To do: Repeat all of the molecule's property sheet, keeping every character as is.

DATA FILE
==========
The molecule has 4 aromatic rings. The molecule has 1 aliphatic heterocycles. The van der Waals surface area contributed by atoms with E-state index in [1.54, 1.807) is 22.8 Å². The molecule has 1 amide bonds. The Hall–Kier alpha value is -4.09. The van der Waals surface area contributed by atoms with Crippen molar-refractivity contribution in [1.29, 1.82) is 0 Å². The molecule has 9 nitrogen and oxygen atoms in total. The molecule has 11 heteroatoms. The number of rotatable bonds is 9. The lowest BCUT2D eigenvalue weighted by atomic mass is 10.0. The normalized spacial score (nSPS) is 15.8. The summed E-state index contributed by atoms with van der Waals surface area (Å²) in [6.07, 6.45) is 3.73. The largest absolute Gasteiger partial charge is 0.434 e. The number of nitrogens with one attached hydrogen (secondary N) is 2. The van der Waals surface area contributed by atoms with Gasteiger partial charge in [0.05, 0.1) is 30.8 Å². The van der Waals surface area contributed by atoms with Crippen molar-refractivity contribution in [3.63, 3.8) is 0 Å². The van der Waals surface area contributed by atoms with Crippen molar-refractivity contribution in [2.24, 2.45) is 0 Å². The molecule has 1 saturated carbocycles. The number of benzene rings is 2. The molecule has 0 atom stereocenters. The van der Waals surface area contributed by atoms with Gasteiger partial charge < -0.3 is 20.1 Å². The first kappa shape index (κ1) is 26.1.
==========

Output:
The molecule has 4 aromatic rings. The molecule has 1 aliphatic heterocycles. The van der Waals surface area contributed by atoms with E-state index in [1.54, 1.807) is 22.8 Å². The molecule has 1 amide bonds. The Hall–Kier alpha value is -4.09. The van der Waals surface area contributed by atoms with Crippen molar-refractivity contribution in [1.29, 1.82) is 0 Å². The molecule has 9 nitrogen and oxygen atoms in total. The molecule has 11 heteroatoms. The number of rotatable bonds is 9. The lowest BCUT2D eigenvalue weighted by atomic mass is 10.0. The normalized spacial score (nSPS) is 15.8. The summed E-state index contributed by atoms with van der Waals surface area (Å²) in [6.07, 6.45) is 3.73. The largest absolute Gasteiger partial charge is 0.434 e. The number of nitrogens with one attached hydrogen (secondary N) is 2. The van der Waals surface area contributed by atoms with Gasteiger partial charge in [0.05, 0.1) is 30.8 Å². The van der Waals surface area contributed by atoms with Crippen molar-refractivity contribution in [3.63, 3.8) is 0 Å². The van der Waals surface area contributed by atoms with Crippen molar-refractivity contribution in [2.24, 2.45) is 0 Å². The molecule has 1 saturated carbocycles. The number of benzene rings is 2. The molecule has 0 atom stereocenters. The van der Waals surface area contributed by atoms with Gasteiger partial charge < -0.3 is 20.1 Å². The first kappa shape index (κ1) is 26.1.